Leverage practice software
Fully utilize finance-related features and functions. You or your practice manager should take the time to explore and use all of the tools your practice software has to offer. Not only does this save time and improve efficiency, but being able to quickly run reports allows you to keep tabs on key financial indicators.
Capture patient coverage electronically. Ensure that front office staff enter all new patient insurance information immediately after obtain the information.
Submit claims electronically. You’ll receive payments more quickly if you submit all of your claims electronically.
Monitor the right data and run the right reports
The tasks below are typically handled by the practice manager.
Monitor insurance claim status. Checking insurance claim status at least twice a month and re-submitting rejected claims or appealing denied claims promptly promotes collection of as much insurance-based revenue as possible.
Monitor pre-treatment estimates. Every two weeks, make sure that the insurance company received the requests and schedule patient treatments as soon as the estimates are received.
Run a daily report on claims submitted. The practice manager should ensure that each day all procedures done for patients with insurance have been submitted.
Run aging reports on insurance claims and outstanding patient balances. Run these reports weekly and address any issues promptly.
The practice manager should definitely have dental-office-specific training geared toward managers. Ideally, the front office should also be trained in basic front office billing and insurance best practices. A small investment in this type of training has a high ROI for your bottom line.
If you’d like to explore our online billing and insurance courses for both front office staff and managers, please click on the links below.
Developing high-performing teams with deeply engaged employees is well worth the effort. A large Gallup workplace analysis concluded that business units with highly engaged employees resulted in 21% greater profitability. Even more impressive is that those departments with highly engaged teams had 59% less turnover and 41% reduction in absenteeism. They also found a 10% increase is customer service ratings and a 20% increase in sales.
So, let’s back up a little bit and talk about what we mean by engaged employees and high-performing teams.
What is an engaged employee?
Gallup describes engaged employees as “as those who are involved in, enthusiastic about and committed to their work and workplace. “ Following is an illustration of an engaged vs. disengaged employee. Imagine you have one front desk staff who’s always upbeat and enthusiastic when she arrives at work. When she finishes all her work, she asks what else she can do to help and wants to learn how to do new tasks. You have another employee who is often late, who just does the bare minimum necessary and then looks at Instagram the rest of the time.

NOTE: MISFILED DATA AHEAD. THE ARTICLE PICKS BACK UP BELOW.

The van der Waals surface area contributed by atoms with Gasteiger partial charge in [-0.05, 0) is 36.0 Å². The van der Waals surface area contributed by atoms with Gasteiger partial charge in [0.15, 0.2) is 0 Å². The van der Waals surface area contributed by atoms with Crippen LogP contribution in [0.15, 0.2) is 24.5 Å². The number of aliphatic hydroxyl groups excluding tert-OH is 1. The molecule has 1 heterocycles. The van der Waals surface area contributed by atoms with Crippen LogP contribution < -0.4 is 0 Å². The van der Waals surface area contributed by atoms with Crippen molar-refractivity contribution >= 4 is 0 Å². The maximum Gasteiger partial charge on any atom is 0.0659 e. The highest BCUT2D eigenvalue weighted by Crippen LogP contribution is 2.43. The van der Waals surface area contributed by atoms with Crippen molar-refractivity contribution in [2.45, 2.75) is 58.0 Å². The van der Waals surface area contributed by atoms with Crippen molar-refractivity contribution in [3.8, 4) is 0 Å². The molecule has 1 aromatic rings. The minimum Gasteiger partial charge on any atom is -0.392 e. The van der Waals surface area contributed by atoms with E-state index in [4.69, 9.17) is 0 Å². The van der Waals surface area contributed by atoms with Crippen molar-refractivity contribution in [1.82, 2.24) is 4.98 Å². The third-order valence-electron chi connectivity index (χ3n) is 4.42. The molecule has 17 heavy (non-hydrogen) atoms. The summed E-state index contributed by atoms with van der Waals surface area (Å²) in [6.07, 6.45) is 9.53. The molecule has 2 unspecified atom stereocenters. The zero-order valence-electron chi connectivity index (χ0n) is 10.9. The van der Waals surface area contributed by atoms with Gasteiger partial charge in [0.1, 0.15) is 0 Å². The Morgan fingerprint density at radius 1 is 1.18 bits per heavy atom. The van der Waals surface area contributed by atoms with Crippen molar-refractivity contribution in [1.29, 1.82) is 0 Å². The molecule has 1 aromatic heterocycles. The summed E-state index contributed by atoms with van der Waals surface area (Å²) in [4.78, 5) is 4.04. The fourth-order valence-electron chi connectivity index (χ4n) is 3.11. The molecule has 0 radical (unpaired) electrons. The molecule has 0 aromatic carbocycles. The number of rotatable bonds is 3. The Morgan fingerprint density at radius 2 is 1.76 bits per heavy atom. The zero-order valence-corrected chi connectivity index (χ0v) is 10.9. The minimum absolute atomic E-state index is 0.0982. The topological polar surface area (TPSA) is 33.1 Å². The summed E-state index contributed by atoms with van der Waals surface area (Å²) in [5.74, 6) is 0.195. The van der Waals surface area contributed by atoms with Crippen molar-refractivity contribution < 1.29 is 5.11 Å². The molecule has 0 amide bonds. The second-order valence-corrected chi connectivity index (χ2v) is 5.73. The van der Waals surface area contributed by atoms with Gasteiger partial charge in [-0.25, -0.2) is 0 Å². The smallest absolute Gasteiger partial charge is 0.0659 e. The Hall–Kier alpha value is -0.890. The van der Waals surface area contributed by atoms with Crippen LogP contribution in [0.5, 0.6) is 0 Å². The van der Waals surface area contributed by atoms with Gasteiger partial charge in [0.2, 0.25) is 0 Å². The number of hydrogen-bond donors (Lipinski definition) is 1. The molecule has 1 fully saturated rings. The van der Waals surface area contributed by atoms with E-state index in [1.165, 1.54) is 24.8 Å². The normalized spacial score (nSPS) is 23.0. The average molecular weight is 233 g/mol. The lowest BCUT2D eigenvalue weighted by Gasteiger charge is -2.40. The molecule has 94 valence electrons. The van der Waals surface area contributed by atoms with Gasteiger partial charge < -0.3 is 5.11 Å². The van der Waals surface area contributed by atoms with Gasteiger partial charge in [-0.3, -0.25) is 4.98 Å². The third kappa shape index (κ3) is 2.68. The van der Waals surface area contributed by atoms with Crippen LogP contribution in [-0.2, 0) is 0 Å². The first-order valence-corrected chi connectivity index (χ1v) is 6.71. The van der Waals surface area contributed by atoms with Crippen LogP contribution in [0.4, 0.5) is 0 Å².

What’s the ‘secret sauce’ for a high-performing team?
A high-performing team is a group of individuals working toward common goals who collaborate effectively and achieve superior results. A Forbes article notes that high-performing teams “have high levels of internal trust and accountability, navigate change more successfully and have resilient mindsets. They are more sustainable, have higher levels of engagement and therefore efficiency.” Though the perspectives of experts in management and leadership (e.g., SHRM and McKinsey) may differ slightly, nearly all point to the following additional qualities as essential for both high performance and employee engagement.
==> Big picture is clear. Be sure your organization has a clearly defined vision and mission that’s communicated to all employees. When you on board new employees, emphasize how they contribute to the achievement of your vision and mission.
==> Shared vision and common goals. Establish goals for your organization, team, and individuals. That way the team is all rowing together in the same direction.
Employees equipped with the right skills and knowledge to succeed. Use best practices in attracting, screening and hiring top talent. Provide any training that’s needed to ensure that employees can be successful in their roles. If they lack skills or training, they will likely disengage.
==>Clear expectations. Every employee, as well as the entire team, should know what’s expected of them, from customer service to OSHA and HIPAA compliance.